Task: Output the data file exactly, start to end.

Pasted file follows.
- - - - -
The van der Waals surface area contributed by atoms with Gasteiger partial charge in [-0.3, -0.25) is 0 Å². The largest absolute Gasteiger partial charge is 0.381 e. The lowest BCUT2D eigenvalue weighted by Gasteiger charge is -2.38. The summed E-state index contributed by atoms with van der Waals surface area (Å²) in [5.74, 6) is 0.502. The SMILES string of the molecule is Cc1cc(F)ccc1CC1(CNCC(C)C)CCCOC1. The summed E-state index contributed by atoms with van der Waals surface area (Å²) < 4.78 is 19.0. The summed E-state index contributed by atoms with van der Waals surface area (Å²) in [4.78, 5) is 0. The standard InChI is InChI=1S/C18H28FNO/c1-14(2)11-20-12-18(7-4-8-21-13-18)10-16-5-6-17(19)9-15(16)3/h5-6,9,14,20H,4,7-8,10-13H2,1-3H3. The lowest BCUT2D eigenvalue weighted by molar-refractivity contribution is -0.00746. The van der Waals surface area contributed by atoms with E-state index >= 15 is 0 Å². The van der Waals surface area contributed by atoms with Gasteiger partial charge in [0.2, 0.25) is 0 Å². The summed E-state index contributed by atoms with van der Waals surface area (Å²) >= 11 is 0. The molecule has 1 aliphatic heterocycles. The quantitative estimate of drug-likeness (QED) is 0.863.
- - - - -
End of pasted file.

The van der Waals surface area contributed by atoms with Gasteiger partial charge in [-0.3, -0.25) is 0 Å². The largest absolute Gasteiger partial charge is 0.381 e. The lowest BCUT2D eigenvalue weighted by Gasteiger charge is -2.38. The summed E-state index contributed by atoms with van der Waals surface area (Å²) in [5.74, 6) is 0.502. The SMILES string of the molecule is Cc1cc(F)ccc1CC1(CNCC(C)C)CCCOC1. The summed E-state index contributed by atoms with van der Waals surface area (Å²) < 4.78 is 19.0. The summed E-state index contributed by atoms with van der Waals surface area (Å²) in [4.78, 5) is 0. The standard InChI is InChI=1S/C18H28FNO/c1-14(2)11-20-12-18(7-4-8-21-13-18)10-16-5-6-17(19)9-15(16)3/h5-6,9,14,20H,4,7-8,10-13H2,1-3H3. The lowest BCUT2D eigenvalue weighted by molar-refractivity contribution is -0.00746. The van der Waals surface area contributed by atoms with E-state index >= 15 is 0 Å². The van der Waals surface area contributed by atoms with Gasteiger partial charge in [0.2, 0.25) is 0 Å². The summed E-state index contributed by atoms with van der Waals surface area (Å²) >= 11 is 0. The molecule has 1 aliphatic heterocycles. The quantitative estimate of drug-likeness (QED) is 0.863.